Organize and backup your multimedia
Most people allow camera photos, WhatsApp image and video downloads, Facebook images, and all sorts of multimedia to pile up on their devices. Cleaning app your multimedia is one great way to make your phone less cluttered, and ready for productivity. Go through your gallery and delete everything that doesn't warrant a second glance. If you've private recordings on your device that you no longer need, get rid of them. Rather than having those awesome family photos from two years ago sitting idle on your handset, back them up in the cloud and free up space.If you have Google+, it has an ‘Instant Upload’ feature that backs app all your photos to the cloud. You can then access them via any device by login in to your Google+ account.
As a rule of the thumb, media files (images, videos, audio) should be stored on your SD card, not your internal storage.
Keep apps in your internal storage
Moving some of your apps to your SD card storage is such a great idea, or is it? When your opening from the SD card, they're going to be a little bit slower, and that's not good for boosting productivity on your handset. Make a point to keep your apps in your internal storage, and everything else in your SD card. But what if I have limited space on my internal storage? Well, start by getting rid of apps you don't regularly use. All your photos and documents on the memory card, but apps should stay in your internal memory. Secondly, navigate to Settings>Storage (Storage & USB) and select your memory card as the default write disk. This way, everything new that you receive/download to your device will be stored in the SD card. You can always go back and put Internal Storage as the Default write disk whenever you need to install a new app.
I use DiskUSage to get a better idea of how my storage is utilized. This app allows me to easily browse directories and view how much space each file (or directory) is eating up. Since DiskUsage represents storage use information graphically, it’s always easy to get a handle on what’s taking up the most space. You may find that you have old files you no longer need on your handset.
To remove or not to remove bloatware?
Bloatware is one thing that comes to mind when organizing your Android phone. Do you really need to remove bloatware to keep your device less cluttered? Personally, I think No. Here’s why? You’ll need to root your handset to be able to remove bloatware. Well, that sounds like a lot of work to me. Even more, attempting to remove bloatware comes with a risk of messing up your system.So unless you really really need to get rid of those pre-installed apps, leave bloatware alone. A few tiny apps won’t do any harms to organization and productivity on your Android handset.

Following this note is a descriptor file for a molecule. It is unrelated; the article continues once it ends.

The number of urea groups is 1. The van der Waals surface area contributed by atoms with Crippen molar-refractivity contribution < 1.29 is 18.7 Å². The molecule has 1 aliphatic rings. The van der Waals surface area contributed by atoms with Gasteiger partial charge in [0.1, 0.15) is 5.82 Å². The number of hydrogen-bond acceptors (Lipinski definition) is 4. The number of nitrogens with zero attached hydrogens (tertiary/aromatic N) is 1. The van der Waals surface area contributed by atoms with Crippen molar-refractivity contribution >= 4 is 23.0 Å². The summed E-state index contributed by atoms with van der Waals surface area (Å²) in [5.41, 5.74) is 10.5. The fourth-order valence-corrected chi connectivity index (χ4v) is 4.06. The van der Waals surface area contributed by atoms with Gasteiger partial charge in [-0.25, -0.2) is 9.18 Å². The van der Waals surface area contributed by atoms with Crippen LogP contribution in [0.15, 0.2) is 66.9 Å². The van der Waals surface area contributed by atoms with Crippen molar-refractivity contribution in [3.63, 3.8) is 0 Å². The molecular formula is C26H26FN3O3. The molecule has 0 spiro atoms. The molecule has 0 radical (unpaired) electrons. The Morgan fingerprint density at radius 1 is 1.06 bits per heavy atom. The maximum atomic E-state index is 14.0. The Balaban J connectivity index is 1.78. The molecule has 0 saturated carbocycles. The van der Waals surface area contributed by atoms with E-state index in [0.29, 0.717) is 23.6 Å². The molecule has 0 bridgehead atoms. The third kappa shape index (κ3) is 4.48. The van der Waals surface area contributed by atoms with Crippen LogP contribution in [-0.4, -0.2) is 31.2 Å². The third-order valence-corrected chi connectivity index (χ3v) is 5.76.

You don’t always have to open an app every time you need to use a single one of its features. Whether you want to quickly share your thoughts on social media, or just check the weather, you can set up a widget for that.
Press and hold on your home screen
Select the ‘Widgets’ option
To add a specific widget to your home screen, press and hold on that widget then drag it to wherever you want on your screen
Installing widgets for commonly executed tasks makes for a more organized phone and facilitates an environment where productivity can be realized.
Install these productivity apps
Whether you're a farmer, student, handyman or attorney, you can never go wrong with installing the following productivity apps for Android.
This is an absolutely useful third-party app that makes it super easy for you to manage web pages, image and text. Evernote doubles up as a note taking app and a virtual notepad that you can use on the go. Sounds useful? Think about it: you’re just sitting in the park waiting for a friend when suddenly this brilliant new idea crosses your mind. You don't have a pen and notebook with you, but you know that you'll most likely forget the idea by the time you get home in a couple of hours.Voila! All you need to do is open Evernote and record it via voice or text input. You can also store files such as PowerPoint presentations and PDFs, as well as create to-do lists. Basically, there’s just no limit to what you can do with Evernote. It’s one hell of an app that turns your handset into a productivity powerhouse.
Want to share a file, web page, image or text from your smartphone to PC? Save yourself the trouble of fumbling with USB cables and get Pushbullet. One of my favorite productivity apps, Pushbullet is super easy to use, and acts as a liaison between all your devices. There’s an Android app available for Pushbullet, as well as a browser extension and separate PC program. Once you install Pushbullet on PC, you’ll be able to receive notifications for all incoming messages and calls without even touching your handset. Definitely a must-have tool for a hands-free Android experience when you’re busy studying, working, or engaged in whatever other activity.